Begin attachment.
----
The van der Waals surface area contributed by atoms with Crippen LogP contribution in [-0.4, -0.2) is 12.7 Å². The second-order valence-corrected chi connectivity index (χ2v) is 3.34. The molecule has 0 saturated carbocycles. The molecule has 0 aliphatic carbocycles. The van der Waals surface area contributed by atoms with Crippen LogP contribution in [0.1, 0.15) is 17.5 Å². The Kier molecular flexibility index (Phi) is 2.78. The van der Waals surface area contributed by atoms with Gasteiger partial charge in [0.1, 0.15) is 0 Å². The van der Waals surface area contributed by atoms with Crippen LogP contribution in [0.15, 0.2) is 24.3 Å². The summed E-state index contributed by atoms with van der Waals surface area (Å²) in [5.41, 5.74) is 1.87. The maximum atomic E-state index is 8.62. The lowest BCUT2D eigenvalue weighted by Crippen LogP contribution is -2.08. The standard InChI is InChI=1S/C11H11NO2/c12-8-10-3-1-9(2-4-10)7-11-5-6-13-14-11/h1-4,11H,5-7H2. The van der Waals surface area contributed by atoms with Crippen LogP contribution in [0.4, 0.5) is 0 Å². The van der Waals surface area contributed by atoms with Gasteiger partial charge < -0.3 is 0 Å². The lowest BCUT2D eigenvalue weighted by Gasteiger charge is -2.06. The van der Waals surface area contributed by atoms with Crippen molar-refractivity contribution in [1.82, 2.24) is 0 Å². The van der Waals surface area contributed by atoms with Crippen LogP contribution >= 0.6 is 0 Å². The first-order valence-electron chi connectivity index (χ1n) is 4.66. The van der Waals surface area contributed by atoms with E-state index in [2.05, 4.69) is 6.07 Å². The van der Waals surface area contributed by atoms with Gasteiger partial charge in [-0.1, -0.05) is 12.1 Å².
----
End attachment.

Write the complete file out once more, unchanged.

The van der Waals surface area contributed by atoms with Crippen LogP contribution in [-0.4, -0.2) is 12.7 Å². The second-order valence-corrected chi connectivity index (χ2v) is 3.34. The molecule has 0 saturated carbocycles. The molecule has 0 aliphatic carbocycles. The van der Waals surface area contributed by atoms with Crippen LogP contribution in [0.1, 0.15) is 17.5 Å². The Kier molecular flexibility index (Phi) is 2.78. The van der Waals surface area contributed by atoms with Gasteiger partial charge in [0.1, 0.15) is 0 Å². The van der Waals surface area contributed by atoms with Crippen LogP contribution in [0.15, 0.2) is 24.3 Å². The summed E-state index contributed by atoms with van der Waals surface area (Å²) in [5.41, 5.74) is 1.87. The maximum atomic E-state index is 8.62. The lowest BCUT2D eigenvalue weighted by Crippen LogP contribution is -2.08. The standard InChI is InChI=1S/C11H11NO2/c12-8-10-3-1-9(2-4-10)7-11-5-6-13-14-11/h1-4,11H,5-7H2. The van der Waals surface area contributed by atoms with Crippen LogP contribution in [0.4, 0.5) is 0 Å². The van der Waals surface area contributed by atoms with Gasteiger partial charge < -0.3 is 0 Å². The lowest BCUT2D eigenvalue weighted by Gasteiger charge is -2.06. The van der Waals surface area contributed by atoms with Crippen molar-refractivity contribution in [1.82, 2.24) is 0 Å². The van der Waals surface area contributed by atoms with Crippen LogP contribution >= 0.6 is 0 Å². The first-order valence-electron chi connectivity index (χ1n) is 4.66. The van der Waals surface area contributed by atoms with E-state index in [2.05, 4.69) is 6.07 Å². The van der Waals surface area contributed by atoms with Gasteiger partial charge in [-0.1, -0.05) is 12.1 Å².